In a significant legal development, high-profile individuals Elon Musk and Mark Cuban have joined forces to file an amicus brief in support of George Jarkesy in the case of SEC v. Jarkesy.

Their legal representatives submitted the brief to the Supreme Court, contending that the current administrative proceedings at the Securities and Exchange Commission (SEC) yield unequal results for SEC defendants and infringe upon their right to jury trials as outlined in the Seventh Amendment of the Constitution.

The crux of the matter revolves around the use of in-house judges in cases brought by the SEC, raising constitutional concerns. George Jarkesy, the plaintiff in this case, alleges that the SEC’s internal, juryless adjudication procedure, overseen by commission-appointed administrative law judges, violates his rights under the Seventh Amendment, effectively leading to a trial by judge, jury, and executioner.

Elon Musk, the CEO of X (formerly known as Twitter), finds himself embroiled in his third significant case against the financial regulator, with this one centering on his purchase of Twitter and the public statements and disclosures made in connection with the acquisition.

The amicus brief, notably on page 10, highlights a recurring pattern between 2013 and 2014 when the SEC shifted more cases from federal courts to internal proceedings. This shift occurred as a response to a series of jury trial losses in insider trading cases.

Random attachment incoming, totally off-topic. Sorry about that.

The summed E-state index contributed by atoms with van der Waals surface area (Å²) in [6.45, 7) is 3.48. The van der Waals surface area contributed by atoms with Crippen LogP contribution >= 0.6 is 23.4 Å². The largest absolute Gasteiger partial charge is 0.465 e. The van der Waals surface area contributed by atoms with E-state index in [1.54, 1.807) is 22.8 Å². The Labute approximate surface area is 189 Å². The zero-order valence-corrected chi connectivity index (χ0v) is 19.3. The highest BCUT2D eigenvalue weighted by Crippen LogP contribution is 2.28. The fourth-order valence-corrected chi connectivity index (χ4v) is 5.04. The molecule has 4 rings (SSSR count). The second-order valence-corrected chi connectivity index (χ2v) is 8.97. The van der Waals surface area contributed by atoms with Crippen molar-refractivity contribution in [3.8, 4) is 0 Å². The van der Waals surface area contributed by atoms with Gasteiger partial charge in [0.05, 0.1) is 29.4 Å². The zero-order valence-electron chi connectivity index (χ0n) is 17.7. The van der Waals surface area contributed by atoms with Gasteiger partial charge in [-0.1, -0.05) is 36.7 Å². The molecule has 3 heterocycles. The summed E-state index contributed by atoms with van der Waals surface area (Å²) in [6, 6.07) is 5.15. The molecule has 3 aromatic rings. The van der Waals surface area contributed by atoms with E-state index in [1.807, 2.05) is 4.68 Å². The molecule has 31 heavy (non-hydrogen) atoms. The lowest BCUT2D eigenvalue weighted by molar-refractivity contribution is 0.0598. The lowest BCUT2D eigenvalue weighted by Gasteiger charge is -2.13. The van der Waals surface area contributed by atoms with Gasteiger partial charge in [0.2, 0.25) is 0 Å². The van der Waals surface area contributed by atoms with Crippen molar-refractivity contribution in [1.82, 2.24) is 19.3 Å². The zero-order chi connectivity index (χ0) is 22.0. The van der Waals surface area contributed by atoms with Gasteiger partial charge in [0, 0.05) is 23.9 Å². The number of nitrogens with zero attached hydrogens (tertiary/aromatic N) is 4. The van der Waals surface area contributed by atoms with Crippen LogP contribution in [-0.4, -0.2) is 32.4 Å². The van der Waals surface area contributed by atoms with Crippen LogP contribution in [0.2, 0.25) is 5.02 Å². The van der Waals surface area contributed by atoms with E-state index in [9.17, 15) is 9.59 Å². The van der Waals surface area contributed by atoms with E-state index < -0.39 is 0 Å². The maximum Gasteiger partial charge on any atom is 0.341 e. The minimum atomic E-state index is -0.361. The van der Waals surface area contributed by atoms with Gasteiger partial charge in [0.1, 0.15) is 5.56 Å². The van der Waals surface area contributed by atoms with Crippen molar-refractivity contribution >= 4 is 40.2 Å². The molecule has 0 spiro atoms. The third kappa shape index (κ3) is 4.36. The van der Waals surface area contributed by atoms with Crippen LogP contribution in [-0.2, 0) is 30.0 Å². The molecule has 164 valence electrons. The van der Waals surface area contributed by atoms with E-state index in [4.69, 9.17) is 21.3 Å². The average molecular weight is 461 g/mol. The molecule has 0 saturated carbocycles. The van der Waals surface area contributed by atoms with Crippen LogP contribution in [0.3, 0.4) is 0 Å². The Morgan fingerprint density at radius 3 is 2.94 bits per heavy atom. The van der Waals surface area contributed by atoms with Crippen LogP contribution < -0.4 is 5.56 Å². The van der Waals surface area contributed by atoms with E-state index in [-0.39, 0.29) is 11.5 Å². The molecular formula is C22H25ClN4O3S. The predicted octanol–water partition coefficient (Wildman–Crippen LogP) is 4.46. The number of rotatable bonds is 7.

The Supreme Court is set to hear the Biden administration’s appeal on November 29, contending that if the Jarkesy decision is not overturned, it could have “massive” repercussions across the federal government.

This follows the admission by the SEC in April 2022 that its employees had improper access to privileged materials meant for the Commissioners but inaccessible to enforcement staff in administrative proceedings.

The appeals court subsequently ruled in May 2022 that Jarkesy’s right to a jury trial was indeed infringed, marking a notable development in this legal saga.

The amicus brief submitted by Musk and Cuban highlights the SEC’s recent admission of improper access by its enforcement personnel to privileged documents, which were intended solely for the Commissioners.

Elizabeth Prelogar of the Justice Department argues that the 5th Circuit’s decision erred in its assertion that Congress violated the Seventh Amendment by authorizing the SEC to initiate administrative proceedings seeking civil penalties.

Musk and Cuban are now urging the Supreme Court to support the 5th Circuit’s decision and reverse its order of remand to the Commission. This high-stakes legal battle is poised to shape the landscape of SEC enforcement and the rights of defendants in administrative proceedings.

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